Kapoor's 'Giants' to be the world's biggest public artwork

A decade ago, Antony Gormley's 65ft sculpture, Angel of the North, was credited with placing Gateshead on the artistic map of Britain and starting a trend for large-scale public artworks nicknamed the "Gormley effect".

Yesterday, the nation's appetite for giant, multimillion-pound sculptures reached new heights as plans for five monumental public works for the North-east were unveiled. Their colossal size will dwarf any public artwork the world has ever seen. Designed by the Turner prize-winning artist, Anish Kapoor, and the structural designer Cecil Balmond it is hoped that the £15m venture to erect five "Giants" across the Tees Valley will raise the region's profile and, just like Gateshead, place this lesser-known area on the world's radar.

Standing a few miles from Gormley's iconic sculpture, Kapoor unveiled his plans for the first of the works entitled Temenos, a £2.7m steel structure that will loom over a recently regenerated site in Middlehaven in Middlesbrough. Over the next 10 years, four more sculptures will be installed at Stockton, Hartlepool, Darlington and Redcar. They will add up to the biggest public art project in the world, with each piece designed to reflect its particular landscape with an overarching "linking theme".

Kapoor will begin work on the first sculpture in the autumn and it is intended to become part of Middlesbrough's skyline by next summer. At just under 164ft high and 360ft in length, it will weigh 66 tonnes and comprise a series of circular rings of steel and cable, echoing the strong industrial heritage of the region, once famed for its "Transporter Bridge".

Joe Docherty, chief executive of Tees Valley Regeneration, said Kapoor and Balmond were chosen for their strong reputations for large-scale creations.

Kapoor, selected from an initial list of 500 artists nearly five years ago, is known in the area, partly due to the popularity of his Taratantara sculpture in the Baltic Centre for Contemporary Art in Gateshead. The red PVC sculpture, 50m long, marked the Baltic's transition from a flour-mill in 1999 into a cutting-edge gallery.

Born in Mumbai in 1954, he represented Britain in 1990 at the Venice Biennale and won the Turner Prize a year later. Over the past 30 years, he has become well-known for his monumental, enigmatic structures. In 2002, he produced a snaking red installation spanning the length of Tate Modern's immense Turbine Hall entitled Marsyas. Two years later, he created a public sculpture, Cloud Gate, for Chicago, consisting of a 100-tonne sculpture of stainless steel plates to reflect the skyline and the clouds above. A 12ft-high arch provided a "gate" to the concave chamber beneath the sculpture.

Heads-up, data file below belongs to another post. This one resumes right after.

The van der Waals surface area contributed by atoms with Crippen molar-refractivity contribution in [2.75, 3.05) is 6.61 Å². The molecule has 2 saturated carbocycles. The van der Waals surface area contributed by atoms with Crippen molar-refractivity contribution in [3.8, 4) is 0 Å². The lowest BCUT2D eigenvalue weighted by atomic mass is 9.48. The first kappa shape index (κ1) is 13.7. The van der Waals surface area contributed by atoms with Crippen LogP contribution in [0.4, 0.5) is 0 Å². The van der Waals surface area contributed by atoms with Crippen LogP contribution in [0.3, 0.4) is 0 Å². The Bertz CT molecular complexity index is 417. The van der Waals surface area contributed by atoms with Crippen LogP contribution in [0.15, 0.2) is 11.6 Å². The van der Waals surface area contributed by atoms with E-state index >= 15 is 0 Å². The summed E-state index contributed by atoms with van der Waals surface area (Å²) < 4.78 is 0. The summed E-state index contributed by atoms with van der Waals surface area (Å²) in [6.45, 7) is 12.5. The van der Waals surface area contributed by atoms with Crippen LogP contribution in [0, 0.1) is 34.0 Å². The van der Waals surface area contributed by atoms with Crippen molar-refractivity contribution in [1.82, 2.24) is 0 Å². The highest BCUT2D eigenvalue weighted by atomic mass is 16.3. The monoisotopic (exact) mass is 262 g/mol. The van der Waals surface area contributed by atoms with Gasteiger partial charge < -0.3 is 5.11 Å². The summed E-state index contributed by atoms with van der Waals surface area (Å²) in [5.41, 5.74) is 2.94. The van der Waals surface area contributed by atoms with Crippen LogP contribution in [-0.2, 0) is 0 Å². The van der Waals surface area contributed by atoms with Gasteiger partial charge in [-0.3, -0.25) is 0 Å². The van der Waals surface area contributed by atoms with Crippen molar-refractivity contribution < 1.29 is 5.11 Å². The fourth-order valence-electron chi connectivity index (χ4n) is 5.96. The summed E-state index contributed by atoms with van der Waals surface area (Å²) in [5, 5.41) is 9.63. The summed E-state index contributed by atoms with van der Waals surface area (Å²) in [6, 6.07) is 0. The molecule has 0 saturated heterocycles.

Kapoor said: "I relish the chance to work in an area like the Tees Valley where there is a real and growing appreciation of art and its place within resurgent communities.

"I have visited the area and welcome the prospect of playing a part in this renaissance from the start."

Mr Docherty said the commission was made in the same "daring spirit" as Gormley's Angel. "We love his ambition and his willingness to take risks. I think it will inspire passions. I remember that about 17,000 people signed a petition which tried to prevent the Angel of the North from being built. Not one of those people would admit to that now."

Ray Mallon, Middlesbrough's mayor, said: "I will be very interested to see what the public make of the piece, bearing in mind that the beauty of art is in the eye of the beholder. When the Angel was unveiled, the public was split down the middle in their opinions on it, but today if anyone attempted to take it away there would be widespread anger because the Angel has become a potent symbol for the Tyneside area.

"In the same way, I believe this artwork, at the very heart of the regeneration work at Middlehaven, will become a symbol and focus location which can truly stand the test of time."

The project is bound to reignite a debate on public art, but it stretches beyond a debate on aesthetics. It is jointly commissioned by TVR, the Arts Council, Middlesbrough Football Club and private sources with the aim of attracting as much money as possible to the area and "changing the perception" of the Tees Valley.

The five works have yet to be awarded planning permission, Middlesbrough council said.

Installations that make a big statement

'Angel of the North'; Gateshead

Antony Gormley's 65-foot tall steel structure has stood watch over Gateshead since 1998. It is considered to be one of the most iconic public artworks ever commissioned.

B of the Bang; Manchester

The tallest of its kind in the UK, and, many believe, a result of the "Gormley effect". Thomas Heatherwick's 184ft-high sculpture was placed at the City of Manchester stadium for the 2002 Commonwealth Games.

'Maman'; London and Ontario, Canada

Maman is a 30-foot tall spider by Louise Bourgeois. The artist, now in her nineties, was the first to be commissioned to fill the turbine hall at London's Tate Modern.

'The New York City Waterfalls'; New York

A recent example of large public art comes in the form of The New York City Waterfalls. Olafur Eliasson unveiled the $15.5m structures last month to a barrage of criticism.